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Pubs are widely considered an important part of Britain’s culture and heritage, a major source of employment and potentially provide a less harmful drinking environment compared to home drinking. As a result, supporting pubs is a policy objective for politicians of all parties.
However, the number of UK pubs has been in decline since at least 1980, and closures (particularly of traditional community ‘wet led’ pubs) have accelerated over the past decade. A wide range of theories have been advanced to explain this trend.
Policies often proposed to help pubs, such as cutting alcohol tax, loosening licensing restrictions and relaxing the smoking ban, often run counter to evidence-based public health policies. However, publicans are rarely directly consulted in the policy process, typically represented by trade organisations that must balance their interests against those of other members, such as brewers.
We wanted to speak to publicans to better understand the opportunities and challenges they face, their policy priorities and to discover whether common ground can be found between the pub trade and public health objectives. We commissioned CGA Strategy, the leading on-trade market research provider, to survey a representative sample of 103 pub managers in February 2017.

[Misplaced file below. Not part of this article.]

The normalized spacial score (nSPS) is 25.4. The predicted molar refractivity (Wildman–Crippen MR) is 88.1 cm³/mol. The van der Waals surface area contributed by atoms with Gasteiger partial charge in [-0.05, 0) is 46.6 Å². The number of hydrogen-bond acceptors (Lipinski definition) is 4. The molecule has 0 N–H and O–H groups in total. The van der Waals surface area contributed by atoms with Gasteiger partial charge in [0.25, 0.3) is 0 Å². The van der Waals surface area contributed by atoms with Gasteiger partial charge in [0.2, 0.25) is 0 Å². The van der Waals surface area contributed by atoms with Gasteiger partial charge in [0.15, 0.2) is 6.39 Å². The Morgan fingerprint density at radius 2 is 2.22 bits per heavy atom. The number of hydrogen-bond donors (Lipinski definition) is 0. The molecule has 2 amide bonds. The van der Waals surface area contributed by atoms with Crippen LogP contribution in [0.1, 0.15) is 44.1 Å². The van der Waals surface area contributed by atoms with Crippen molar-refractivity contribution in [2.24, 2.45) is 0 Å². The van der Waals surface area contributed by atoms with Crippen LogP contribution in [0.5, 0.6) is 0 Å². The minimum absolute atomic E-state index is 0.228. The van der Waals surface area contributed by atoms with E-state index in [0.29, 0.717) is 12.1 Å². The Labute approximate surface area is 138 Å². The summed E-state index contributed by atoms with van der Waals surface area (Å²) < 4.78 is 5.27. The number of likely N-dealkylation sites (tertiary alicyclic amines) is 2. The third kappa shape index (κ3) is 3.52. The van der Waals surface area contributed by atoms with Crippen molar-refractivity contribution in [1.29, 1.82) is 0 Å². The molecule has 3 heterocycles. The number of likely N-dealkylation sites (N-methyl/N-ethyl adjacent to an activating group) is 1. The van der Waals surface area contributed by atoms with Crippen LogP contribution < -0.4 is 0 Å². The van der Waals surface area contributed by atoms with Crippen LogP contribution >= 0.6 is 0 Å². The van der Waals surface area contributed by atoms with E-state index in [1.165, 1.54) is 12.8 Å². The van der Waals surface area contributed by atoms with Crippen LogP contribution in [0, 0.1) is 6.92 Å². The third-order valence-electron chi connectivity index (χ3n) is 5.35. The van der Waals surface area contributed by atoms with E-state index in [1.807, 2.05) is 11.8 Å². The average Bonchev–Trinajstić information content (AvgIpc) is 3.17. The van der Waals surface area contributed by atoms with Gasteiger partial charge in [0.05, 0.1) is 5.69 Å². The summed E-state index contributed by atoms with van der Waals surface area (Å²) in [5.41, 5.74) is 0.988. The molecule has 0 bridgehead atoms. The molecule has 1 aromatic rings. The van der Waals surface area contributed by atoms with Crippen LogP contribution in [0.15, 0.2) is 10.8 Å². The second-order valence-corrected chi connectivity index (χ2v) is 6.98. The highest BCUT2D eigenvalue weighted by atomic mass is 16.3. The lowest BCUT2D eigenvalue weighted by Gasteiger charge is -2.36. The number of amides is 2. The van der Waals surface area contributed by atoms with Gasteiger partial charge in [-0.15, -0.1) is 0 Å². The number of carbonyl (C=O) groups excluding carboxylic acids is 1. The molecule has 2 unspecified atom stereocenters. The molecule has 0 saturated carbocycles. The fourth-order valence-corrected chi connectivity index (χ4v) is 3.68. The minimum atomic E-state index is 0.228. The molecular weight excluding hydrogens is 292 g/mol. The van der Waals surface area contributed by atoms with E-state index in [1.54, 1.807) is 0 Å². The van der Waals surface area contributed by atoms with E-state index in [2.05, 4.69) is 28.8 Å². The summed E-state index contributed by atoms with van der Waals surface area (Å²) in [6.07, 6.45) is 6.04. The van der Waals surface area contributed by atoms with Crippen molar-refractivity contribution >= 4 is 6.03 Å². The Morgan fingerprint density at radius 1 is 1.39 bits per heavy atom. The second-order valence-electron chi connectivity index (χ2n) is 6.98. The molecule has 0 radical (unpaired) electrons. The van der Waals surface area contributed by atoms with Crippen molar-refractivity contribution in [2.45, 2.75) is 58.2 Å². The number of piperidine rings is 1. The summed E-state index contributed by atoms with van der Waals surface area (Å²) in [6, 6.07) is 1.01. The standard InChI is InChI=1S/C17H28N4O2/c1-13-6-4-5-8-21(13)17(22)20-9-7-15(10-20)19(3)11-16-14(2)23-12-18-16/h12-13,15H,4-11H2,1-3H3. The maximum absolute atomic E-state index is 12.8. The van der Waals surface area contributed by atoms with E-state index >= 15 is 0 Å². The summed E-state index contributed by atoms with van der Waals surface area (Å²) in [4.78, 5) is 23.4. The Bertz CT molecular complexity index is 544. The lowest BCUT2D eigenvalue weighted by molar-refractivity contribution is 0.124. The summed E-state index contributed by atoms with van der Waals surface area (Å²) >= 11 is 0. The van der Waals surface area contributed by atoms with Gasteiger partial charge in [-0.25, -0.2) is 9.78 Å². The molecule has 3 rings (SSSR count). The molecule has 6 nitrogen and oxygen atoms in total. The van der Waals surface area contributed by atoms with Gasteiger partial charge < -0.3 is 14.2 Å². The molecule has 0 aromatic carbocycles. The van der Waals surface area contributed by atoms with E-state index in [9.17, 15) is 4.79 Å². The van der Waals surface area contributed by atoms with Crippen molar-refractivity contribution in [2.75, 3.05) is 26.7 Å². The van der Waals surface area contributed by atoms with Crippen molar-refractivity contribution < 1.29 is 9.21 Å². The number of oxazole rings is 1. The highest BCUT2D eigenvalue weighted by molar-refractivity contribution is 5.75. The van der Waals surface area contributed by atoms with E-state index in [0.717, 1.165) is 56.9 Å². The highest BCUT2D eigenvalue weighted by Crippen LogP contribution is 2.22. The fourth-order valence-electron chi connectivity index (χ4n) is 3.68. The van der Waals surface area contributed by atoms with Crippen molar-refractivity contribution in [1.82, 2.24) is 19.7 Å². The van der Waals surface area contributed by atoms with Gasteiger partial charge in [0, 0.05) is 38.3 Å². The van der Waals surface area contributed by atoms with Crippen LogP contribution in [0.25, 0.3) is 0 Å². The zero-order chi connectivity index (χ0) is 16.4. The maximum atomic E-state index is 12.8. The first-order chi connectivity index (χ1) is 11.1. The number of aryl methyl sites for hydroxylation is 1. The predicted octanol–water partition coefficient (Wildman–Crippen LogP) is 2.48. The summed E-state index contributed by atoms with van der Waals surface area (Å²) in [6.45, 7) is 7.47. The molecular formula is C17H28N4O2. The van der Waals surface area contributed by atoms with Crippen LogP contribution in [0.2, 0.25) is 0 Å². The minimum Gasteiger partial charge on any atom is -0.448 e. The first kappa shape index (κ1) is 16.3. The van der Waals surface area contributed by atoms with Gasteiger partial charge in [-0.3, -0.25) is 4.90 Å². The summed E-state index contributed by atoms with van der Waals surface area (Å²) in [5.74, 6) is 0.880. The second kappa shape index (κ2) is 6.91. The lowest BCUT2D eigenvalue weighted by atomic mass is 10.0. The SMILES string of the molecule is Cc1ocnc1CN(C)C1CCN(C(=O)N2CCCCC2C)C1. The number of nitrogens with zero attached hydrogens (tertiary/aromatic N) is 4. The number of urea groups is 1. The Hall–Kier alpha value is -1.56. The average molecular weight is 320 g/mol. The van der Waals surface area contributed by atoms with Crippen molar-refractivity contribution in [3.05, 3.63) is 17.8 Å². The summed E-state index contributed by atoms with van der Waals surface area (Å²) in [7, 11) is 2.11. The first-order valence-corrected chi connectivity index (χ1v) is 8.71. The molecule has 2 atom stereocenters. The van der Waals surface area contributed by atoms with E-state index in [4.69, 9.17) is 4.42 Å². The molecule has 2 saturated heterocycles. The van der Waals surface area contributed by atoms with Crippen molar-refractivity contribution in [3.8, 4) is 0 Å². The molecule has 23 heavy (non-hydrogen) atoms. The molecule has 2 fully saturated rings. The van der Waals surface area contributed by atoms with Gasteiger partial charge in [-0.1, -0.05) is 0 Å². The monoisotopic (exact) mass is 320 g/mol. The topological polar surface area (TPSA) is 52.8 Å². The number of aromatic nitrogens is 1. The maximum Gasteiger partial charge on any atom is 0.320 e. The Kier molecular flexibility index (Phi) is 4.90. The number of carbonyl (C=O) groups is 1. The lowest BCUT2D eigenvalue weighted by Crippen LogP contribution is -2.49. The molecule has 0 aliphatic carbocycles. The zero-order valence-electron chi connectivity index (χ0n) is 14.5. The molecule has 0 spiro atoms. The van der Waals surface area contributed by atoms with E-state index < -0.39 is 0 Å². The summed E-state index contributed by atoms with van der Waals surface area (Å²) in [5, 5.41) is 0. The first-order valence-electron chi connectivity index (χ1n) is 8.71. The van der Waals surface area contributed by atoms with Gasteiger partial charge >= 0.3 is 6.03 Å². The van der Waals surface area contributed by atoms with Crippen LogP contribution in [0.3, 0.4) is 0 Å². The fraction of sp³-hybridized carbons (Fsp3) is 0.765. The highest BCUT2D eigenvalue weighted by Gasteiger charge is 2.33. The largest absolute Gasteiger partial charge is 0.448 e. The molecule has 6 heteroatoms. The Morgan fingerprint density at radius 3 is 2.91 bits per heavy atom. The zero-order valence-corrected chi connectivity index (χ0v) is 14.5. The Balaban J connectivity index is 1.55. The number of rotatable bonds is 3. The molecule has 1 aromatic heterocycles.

- Contrary to the impression of crisis that dominates much of the debate around pubs, we found that publicans are generally optimistic about the state of the industry, with 53% predicting that this year will be better than the last
- A common perception is that pub closures are the result of poor management and a failure to respond to market trend. This optimism is largely based on the opportunities provided by food sales, with 48% ranking the shift to food sales among the top three most promising developments for their businesses
- Intense competition is the other major commercial concern, with many publicans reporting improved sales following the closure of local competitors, but others fearing the negative impact of new openings (especially major chains such as Wetherspoons)
- Publicans acknowledge the negative consequences of drinking – 44% believe that the UK has an unhealthy relationship with alcohol
- In particular, cheap off-trade alcohol is seen as a grave danger, both to pubs’ commercial fortunes and to the country’s health
- Supermarket competition is seen as the single greatest threat to pubs, with almost half (48%) of publicans rating it among their three biggest concerns
- 83% of publicans believe supermarket alcohol is too cheap, and 73% think increasing its price should be a priority for politicians in tackling alcohol problems
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